However, if one is trying to show the miracle of markets in driving down food costs over half a century, then there is nothing wrong with comparing the cost of a Thanksgiving meal with the average hourly wage.

          IMO, Mark has provided an excellent metric for showing the latter. That he wasn’t intending to measure what you would measure doesn’t make his metric invalid.

          • My remarks were only aimed to the bottom chart. If 50% of food costs are spent away from home, that can’t be ignored in the overall picture.

            We do tend to forget the decrease of the time it takes to prepare food along with the decrease in time it takes to earn food.

          • Walt,

            My comment at this part of the thread, a response to Morganovich, was that the metric:

            “work hours required to pay for cost of Thanksgiving dinner”

            is valid for the period 1986 to 2012. That’s because the preparation of such a holiday dinner over that period has not likely changed.

            I agree that Mark’s bottom chart – showing spending at home as a percent of disposable income from 1948 to 2012 – is not really accurate. But not for the reason Morganovich gave about declining work week. It’s just that too many factors have changed over that 64 year period, including:

            - time required to prepare food in the home
            - percent of food consumed outside the home
            - demographic changes, such as age of the population

    • Your food budget or your supermarket budget? When we buy groceries at Walmart, we also buy shampoo, dog food, saran wrap, and golf tees. Do you separate and keep track of all the food items you buy?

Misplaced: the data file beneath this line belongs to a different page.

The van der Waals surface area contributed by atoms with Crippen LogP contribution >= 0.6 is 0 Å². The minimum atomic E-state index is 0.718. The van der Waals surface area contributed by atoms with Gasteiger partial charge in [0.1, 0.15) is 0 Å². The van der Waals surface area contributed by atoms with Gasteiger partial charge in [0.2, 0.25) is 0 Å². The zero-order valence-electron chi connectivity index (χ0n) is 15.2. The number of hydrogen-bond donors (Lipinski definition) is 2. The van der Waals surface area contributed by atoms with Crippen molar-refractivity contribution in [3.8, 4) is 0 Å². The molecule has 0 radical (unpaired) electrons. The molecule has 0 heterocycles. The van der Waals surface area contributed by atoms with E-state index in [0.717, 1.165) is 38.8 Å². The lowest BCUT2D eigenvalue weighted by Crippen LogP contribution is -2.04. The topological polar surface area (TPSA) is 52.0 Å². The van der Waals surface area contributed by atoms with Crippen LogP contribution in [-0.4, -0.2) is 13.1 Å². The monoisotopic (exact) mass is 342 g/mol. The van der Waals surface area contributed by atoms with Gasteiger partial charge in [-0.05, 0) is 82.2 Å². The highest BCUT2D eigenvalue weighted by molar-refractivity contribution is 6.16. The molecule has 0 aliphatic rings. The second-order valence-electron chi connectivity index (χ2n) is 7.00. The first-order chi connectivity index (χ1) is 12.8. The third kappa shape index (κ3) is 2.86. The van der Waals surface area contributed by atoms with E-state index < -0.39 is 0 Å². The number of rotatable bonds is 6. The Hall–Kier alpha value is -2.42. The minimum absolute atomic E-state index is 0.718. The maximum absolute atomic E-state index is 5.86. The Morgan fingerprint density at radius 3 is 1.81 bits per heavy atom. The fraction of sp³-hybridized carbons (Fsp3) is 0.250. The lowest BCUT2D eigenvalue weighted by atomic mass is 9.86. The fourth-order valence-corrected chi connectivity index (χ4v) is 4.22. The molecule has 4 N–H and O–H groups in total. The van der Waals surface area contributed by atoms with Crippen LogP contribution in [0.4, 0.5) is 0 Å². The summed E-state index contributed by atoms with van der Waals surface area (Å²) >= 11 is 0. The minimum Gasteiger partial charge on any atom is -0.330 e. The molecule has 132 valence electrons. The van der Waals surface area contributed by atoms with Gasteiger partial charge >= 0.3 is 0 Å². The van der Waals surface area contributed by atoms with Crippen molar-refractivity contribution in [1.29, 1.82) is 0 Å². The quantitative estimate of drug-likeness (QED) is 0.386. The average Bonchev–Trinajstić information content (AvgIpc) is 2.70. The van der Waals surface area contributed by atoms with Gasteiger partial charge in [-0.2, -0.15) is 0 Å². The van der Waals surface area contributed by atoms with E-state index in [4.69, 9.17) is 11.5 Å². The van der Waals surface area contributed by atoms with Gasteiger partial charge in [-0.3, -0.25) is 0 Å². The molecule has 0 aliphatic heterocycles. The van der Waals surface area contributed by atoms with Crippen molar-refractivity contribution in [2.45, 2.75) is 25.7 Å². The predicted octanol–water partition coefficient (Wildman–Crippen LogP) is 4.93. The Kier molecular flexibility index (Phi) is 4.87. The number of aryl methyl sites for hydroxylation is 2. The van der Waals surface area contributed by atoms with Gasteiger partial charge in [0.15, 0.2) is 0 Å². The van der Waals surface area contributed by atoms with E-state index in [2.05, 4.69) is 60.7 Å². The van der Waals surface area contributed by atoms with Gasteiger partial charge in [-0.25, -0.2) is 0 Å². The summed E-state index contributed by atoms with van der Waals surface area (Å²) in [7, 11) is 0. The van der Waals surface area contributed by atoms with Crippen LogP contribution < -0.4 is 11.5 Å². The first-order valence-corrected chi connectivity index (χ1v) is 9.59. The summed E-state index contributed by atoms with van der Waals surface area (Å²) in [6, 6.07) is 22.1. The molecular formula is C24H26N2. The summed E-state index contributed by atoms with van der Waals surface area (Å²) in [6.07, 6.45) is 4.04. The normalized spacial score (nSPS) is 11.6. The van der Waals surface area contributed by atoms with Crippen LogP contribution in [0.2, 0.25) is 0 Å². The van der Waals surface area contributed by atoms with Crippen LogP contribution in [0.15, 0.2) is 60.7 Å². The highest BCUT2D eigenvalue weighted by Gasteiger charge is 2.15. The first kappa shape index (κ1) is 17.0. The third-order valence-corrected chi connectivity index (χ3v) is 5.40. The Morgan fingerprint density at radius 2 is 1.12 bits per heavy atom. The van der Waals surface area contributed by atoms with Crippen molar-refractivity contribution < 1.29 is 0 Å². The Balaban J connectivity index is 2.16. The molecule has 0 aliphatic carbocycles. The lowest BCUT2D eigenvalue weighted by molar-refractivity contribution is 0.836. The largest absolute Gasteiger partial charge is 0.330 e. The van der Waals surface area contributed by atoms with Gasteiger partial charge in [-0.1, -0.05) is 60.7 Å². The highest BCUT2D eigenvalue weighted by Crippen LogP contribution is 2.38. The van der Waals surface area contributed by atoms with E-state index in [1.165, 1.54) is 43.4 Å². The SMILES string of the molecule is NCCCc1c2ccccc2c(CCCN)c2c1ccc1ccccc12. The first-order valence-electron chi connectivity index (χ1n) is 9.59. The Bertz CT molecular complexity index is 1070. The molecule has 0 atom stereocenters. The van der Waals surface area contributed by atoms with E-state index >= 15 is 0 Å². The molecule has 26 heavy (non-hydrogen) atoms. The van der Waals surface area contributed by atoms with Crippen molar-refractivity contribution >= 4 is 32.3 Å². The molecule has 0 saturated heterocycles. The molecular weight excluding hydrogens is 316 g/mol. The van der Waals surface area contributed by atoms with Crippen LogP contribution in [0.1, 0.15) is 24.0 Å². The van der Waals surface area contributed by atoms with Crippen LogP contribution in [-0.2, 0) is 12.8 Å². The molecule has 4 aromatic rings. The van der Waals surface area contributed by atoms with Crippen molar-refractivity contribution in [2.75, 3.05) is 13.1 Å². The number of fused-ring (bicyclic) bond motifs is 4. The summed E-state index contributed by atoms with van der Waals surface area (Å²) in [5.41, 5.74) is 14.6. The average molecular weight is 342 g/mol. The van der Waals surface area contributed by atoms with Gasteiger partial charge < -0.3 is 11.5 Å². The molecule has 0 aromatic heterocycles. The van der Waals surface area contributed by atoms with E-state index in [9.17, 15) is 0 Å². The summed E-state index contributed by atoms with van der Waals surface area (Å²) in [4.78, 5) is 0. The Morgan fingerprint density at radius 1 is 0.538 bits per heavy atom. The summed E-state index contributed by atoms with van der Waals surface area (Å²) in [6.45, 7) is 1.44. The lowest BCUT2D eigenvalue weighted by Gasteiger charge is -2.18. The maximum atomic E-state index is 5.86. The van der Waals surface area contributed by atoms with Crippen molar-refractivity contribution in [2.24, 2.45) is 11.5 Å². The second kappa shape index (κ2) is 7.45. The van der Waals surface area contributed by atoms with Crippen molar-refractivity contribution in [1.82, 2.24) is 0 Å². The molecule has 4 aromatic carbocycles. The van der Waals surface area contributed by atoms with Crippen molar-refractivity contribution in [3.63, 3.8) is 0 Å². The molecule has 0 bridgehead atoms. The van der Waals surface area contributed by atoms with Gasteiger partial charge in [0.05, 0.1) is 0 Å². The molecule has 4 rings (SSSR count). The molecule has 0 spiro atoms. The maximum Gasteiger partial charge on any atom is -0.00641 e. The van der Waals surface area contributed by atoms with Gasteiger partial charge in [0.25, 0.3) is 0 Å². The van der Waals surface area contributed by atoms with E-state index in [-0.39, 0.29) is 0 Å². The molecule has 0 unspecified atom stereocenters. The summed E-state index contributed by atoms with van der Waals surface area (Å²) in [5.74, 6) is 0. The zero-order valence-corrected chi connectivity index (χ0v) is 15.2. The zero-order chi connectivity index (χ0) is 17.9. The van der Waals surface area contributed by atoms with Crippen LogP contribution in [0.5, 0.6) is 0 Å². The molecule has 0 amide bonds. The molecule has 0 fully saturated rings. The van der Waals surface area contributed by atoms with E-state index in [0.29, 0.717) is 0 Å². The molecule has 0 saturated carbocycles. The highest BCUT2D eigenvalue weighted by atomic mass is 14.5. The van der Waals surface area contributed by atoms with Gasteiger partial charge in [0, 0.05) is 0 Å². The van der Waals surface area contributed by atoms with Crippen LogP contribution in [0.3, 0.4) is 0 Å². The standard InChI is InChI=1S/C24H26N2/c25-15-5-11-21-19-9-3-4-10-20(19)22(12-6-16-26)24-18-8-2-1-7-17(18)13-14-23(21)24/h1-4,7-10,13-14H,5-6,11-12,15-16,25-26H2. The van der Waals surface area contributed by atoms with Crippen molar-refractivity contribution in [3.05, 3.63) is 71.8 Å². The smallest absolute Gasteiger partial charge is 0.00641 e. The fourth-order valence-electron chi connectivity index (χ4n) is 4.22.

• That’s just for food. Other items are bought in bulk from dollar stores or Costco.

        We do help feed two teen age boys who are human vacuum cleaners. The per capita chart shows $11.52 per day per person for food from all sources in 2011. I think that is accurate from the people I talk to. Families are spending $200-300 per week around here at the grocery store (that would include non-food items). Average take-home pay on a joint income tax return is in the $30,000 to $50,000 range (I do income taxes). After buying food and gasoline many people are only paying the shut-off amount on their electric and gas bills every month.

  3. Concerning the Update: I can’t see how anyone with a common income can only spend 5.7% of their income on food ($10 per day per person is more like it or about $140 per week for 2 people). The numbers just don’t work out to 5.7% for anyone with an income of $100,000 or less. I think common sense is lost in the aggregate in table 7.

    Income % food Year Food Week Food